Science News

Bye bye River Dolphin?

Sun, 12th Aug 2007

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I don’t mean to be the harbinger of bad news – but it happens this week we’ve had another piece of important but incredibly depressing news from the aquatic world.

It looks like we might have to wave goodbye to the Yangtze river dolphin in China. Researchers from Zoology Society of London (ZSL) reported that during a two month expedition along the Yangtze river they found absolutely no trace of these dolphin.

The researchers have pointed the finger of blame at unregulated fisheries that accidentally caught the river dolphins, as well as the construction of dams and collisions with the huge amount of boat traffic that now ply the waters of the Yangtze river.  They proclaimed this as could be the first cetacean to be driven extinct at the hand of mankind and the first extinction of a large vertebrate for over fifty years – so it’s the first time a large, charismatic creature has disappeared from the planet that most of us will remember.

Facts about the Yangtze river dolphin:

  • It was the only remaining member of an entire branch of the evolutionary tree, called the Lipotidae, a group of mammals that separated from other marine mammals around 40-20 million years ago.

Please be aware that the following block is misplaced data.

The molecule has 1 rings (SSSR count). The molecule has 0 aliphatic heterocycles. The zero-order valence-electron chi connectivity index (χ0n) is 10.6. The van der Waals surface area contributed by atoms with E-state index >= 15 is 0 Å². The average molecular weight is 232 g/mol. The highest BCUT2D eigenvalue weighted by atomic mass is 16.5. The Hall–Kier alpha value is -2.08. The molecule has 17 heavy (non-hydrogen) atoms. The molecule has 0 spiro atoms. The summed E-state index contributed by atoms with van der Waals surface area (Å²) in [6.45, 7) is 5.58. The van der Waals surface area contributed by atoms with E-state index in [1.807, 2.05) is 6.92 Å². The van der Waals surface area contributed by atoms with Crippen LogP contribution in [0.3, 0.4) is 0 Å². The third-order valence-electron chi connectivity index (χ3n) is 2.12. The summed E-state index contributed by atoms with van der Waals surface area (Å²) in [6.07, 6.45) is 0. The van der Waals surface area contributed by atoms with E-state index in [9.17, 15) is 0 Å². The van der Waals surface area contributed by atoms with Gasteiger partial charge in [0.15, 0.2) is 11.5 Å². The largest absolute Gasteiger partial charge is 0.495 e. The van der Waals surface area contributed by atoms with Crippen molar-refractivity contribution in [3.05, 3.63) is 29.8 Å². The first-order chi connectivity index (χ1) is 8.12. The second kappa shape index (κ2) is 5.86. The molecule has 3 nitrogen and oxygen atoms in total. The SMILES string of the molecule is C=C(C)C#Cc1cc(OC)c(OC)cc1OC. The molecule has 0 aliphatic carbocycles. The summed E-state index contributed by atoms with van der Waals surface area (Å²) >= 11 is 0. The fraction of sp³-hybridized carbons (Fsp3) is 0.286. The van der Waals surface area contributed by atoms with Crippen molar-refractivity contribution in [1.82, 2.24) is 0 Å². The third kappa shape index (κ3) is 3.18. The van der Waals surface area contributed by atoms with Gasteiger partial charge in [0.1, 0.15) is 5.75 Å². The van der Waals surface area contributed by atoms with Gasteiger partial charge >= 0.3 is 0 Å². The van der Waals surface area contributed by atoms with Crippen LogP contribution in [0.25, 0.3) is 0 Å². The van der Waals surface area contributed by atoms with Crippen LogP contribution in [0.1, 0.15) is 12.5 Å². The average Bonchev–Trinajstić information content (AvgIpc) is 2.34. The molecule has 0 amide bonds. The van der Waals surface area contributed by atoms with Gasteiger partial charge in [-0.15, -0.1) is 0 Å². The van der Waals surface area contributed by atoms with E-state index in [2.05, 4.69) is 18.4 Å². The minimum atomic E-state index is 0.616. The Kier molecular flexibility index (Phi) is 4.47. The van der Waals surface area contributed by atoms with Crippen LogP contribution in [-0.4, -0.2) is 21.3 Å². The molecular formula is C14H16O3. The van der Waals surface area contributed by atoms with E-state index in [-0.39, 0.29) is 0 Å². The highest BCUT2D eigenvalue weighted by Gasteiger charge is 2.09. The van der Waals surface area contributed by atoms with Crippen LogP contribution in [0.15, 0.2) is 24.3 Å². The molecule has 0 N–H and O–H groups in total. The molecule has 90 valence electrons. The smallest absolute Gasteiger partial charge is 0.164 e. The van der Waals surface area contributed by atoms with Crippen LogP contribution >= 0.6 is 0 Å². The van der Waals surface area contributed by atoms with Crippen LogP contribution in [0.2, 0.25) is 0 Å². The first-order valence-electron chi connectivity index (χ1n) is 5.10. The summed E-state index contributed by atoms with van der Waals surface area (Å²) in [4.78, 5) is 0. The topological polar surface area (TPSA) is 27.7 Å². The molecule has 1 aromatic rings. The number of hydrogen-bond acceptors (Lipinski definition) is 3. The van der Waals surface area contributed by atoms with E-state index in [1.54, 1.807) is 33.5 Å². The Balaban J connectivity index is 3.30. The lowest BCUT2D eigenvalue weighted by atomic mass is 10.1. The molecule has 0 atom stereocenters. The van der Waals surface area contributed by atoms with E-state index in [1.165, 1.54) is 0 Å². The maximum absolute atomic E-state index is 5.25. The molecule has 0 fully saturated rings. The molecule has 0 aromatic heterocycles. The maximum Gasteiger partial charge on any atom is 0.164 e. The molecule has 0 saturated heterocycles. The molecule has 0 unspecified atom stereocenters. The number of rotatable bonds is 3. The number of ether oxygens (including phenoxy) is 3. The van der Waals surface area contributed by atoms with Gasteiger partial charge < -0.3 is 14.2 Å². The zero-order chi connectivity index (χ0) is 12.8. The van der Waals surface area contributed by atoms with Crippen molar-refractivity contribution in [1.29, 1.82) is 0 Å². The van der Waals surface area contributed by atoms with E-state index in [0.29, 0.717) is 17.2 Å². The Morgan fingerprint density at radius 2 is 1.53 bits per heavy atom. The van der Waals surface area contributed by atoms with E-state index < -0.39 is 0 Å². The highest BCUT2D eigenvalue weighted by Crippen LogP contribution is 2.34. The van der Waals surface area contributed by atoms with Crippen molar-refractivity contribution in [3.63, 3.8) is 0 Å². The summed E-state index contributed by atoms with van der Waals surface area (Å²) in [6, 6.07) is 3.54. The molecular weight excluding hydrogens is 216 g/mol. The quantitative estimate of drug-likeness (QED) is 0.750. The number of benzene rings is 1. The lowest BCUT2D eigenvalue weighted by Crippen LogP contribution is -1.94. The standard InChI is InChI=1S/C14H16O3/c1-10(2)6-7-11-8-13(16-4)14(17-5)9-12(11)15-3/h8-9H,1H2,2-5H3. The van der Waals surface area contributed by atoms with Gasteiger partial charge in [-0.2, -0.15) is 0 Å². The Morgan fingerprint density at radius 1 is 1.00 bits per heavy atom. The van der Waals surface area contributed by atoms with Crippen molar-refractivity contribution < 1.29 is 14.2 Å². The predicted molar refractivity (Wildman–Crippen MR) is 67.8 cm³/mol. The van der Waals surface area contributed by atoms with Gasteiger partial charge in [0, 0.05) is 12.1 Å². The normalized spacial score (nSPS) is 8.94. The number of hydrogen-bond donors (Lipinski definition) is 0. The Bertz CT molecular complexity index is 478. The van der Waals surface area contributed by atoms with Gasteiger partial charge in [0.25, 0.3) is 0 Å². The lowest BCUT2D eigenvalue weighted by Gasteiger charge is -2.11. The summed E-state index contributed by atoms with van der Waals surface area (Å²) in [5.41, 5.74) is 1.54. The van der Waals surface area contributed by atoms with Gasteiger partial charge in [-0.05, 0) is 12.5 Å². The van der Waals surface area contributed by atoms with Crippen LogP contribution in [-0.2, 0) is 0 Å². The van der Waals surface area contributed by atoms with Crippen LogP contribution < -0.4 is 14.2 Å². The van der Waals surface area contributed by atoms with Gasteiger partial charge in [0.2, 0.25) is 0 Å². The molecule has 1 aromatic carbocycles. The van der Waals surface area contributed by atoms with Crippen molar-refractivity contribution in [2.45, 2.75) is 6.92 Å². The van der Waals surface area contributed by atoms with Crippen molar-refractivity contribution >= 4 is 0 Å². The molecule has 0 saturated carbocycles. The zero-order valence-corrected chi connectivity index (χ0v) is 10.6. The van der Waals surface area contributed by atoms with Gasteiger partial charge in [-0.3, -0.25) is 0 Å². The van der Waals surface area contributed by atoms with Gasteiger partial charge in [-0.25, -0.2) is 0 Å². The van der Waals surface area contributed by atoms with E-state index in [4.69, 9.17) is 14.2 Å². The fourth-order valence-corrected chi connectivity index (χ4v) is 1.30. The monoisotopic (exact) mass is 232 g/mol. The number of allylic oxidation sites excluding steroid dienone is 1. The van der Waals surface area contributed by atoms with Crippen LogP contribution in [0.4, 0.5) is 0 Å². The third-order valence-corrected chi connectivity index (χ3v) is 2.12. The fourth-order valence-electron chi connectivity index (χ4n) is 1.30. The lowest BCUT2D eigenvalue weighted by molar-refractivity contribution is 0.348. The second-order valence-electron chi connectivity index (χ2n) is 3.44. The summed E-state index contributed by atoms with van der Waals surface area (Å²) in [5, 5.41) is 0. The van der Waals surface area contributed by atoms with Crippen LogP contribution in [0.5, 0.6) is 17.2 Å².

• If any Yangtze river dolphins had been found during ZSL’s expedition, they would have been taken to an oxbow lake to begin a captive rearing programme.
  • The Yangtze river dolphin had a long narrow beak which it used to feed on fish.
  • The Yangtze river dolphin was top of the list on ZSL’s EDGE programme, which stands for “Evolutionarily Distinct and Globally Endangered species” – the world’s mammals were ranked in terms of how distantly related each one is to it’s nearest neighbour and how engendered they are.
  • The extinction of the Yangtze river dolphin highlights the threats faced by other rare and endangered species in the river ecosystem which includes endangered freshwater porpoises, giant salamanders and Siberian cranes.

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